Another long-term study agrees. For more than 80 years, the Harvard Study of Adult Development has followed the lives of hundreds of individuals, looking at what makes us happy and what gets in the way. One of the study’s main findings is that the more socially connected we are, the more likely we are to live longer and experience more happiness. Relationships help us manage stress, whereas the lack of connection does the opposite, creating chronic stress that produces higher levels of stress hormones and inflammation in the body. Loneliness has been referred to as an epidemic in modern society; we need a network of people around us to cope with the ever-present stressors all around us.

That is not often easy to accomplish in an increasingly disconnected world, however. As therapists, we educate our clients about the importance of social support and use interpersonal skill training to help individuals build their ability to connect with others. But it’s important to remember that social support is not limited to only face-to-face experiences.

Finding Support in Online Spaces

A research study of college students recently looked at whether social media could be a source of social support in times of stress. Participants were more likely to turn to social media as a social support than to parents or mental health professionals, and to prefer similar-peer communities (such as fandom communities). The anonymity of virtual communities was seen as appealing to individuals experiencing depression, although they acknowledged that social media could also be stress-inducing. The CDC survey that raised the alarm about depression rates also showed that adolescents often view their social media use as a positive, offering a support network and helping them feel more connected with their friends.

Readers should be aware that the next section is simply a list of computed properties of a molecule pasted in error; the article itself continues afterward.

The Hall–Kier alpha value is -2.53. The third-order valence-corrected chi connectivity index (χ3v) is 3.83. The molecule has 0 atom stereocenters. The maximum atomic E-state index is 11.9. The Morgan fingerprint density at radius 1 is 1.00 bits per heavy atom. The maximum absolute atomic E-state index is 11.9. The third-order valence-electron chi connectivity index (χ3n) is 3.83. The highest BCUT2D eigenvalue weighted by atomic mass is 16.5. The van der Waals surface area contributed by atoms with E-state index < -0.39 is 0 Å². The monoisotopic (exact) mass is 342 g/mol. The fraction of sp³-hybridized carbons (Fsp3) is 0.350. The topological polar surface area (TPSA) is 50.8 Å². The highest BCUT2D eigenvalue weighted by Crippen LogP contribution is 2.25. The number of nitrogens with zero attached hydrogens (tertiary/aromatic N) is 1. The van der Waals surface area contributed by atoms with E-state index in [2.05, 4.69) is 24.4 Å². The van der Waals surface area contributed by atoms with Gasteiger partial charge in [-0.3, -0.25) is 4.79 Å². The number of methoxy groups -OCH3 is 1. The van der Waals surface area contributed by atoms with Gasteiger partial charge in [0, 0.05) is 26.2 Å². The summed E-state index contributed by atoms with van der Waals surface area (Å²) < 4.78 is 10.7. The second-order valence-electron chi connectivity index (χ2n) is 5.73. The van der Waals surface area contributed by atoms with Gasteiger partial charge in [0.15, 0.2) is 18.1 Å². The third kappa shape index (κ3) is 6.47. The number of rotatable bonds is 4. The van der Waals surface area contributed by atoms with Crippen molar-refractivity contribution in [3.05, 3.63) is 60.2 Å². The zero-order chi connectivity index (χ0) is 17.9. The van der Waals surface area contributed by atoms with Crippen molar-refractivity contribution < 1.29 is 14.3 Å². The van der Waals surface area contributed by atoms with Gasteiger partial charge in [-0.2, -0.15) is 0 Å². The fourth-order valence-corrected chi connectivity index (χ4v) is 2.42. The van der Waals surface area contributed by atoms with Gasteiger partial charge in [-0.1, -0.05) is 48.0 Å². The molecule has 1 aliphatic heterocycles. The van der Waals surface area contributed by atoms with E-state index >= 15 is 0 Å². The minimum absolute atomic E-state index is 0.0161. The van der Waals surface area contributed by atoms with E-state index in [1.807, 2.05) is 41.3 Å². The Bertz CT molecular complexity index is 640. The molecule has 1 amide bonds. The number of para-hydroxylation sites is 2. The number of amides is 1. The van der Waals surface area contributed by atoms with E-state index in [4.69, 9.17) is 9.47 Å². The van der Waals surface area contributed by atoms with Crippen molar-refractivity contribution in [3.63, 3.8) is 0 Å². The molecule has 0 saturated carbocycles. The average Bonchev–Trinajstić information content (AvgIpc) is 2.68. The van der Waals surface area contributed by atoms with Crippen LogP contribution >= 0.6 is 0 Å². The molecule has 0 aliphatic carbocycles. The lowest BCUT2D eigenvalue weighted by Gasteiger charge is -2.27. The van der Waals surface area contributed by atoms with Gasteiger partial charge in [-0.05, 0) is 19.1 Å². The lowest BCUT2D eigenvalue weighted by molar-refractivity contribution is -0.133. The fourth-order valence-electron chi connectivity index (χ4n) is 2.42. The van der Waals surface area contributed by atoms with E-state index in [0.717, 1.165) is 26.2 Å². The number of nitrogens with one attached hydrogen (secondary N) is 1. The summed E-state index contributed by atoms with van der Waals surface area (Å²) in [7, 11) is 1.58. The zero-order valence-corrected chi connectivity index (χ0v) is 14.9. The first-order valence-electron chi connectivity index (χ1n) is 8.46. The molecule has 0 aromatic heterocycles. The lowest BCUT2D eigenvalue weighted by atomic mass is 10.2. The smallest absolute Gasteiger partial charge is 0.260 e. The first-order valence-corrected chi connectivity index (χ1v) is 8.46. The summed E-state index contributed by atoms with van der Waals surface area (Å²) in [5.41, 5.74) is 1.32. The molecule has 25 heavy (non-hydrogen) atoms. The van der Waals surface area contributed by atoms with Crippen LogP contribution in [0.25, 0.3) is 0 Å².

Why do people, both young and old, join online communities? Research shows that people join virtual communities for many reasons, from entertainment to searching for a place to belong. A study on why people “hang out online” found that most people join online communities looking for either friends or information, depending on the type of group. For communities based around health and wellness, social support was the most common reason to join. Studies of virtual communities for health issues ranging from weight loss to diabetes to aging found relationships between online community participation and level of social support and sense of empowerment. Similarly, for communities formed around personal interests or passions (such as fandoms), finding friends was the most cited motivation.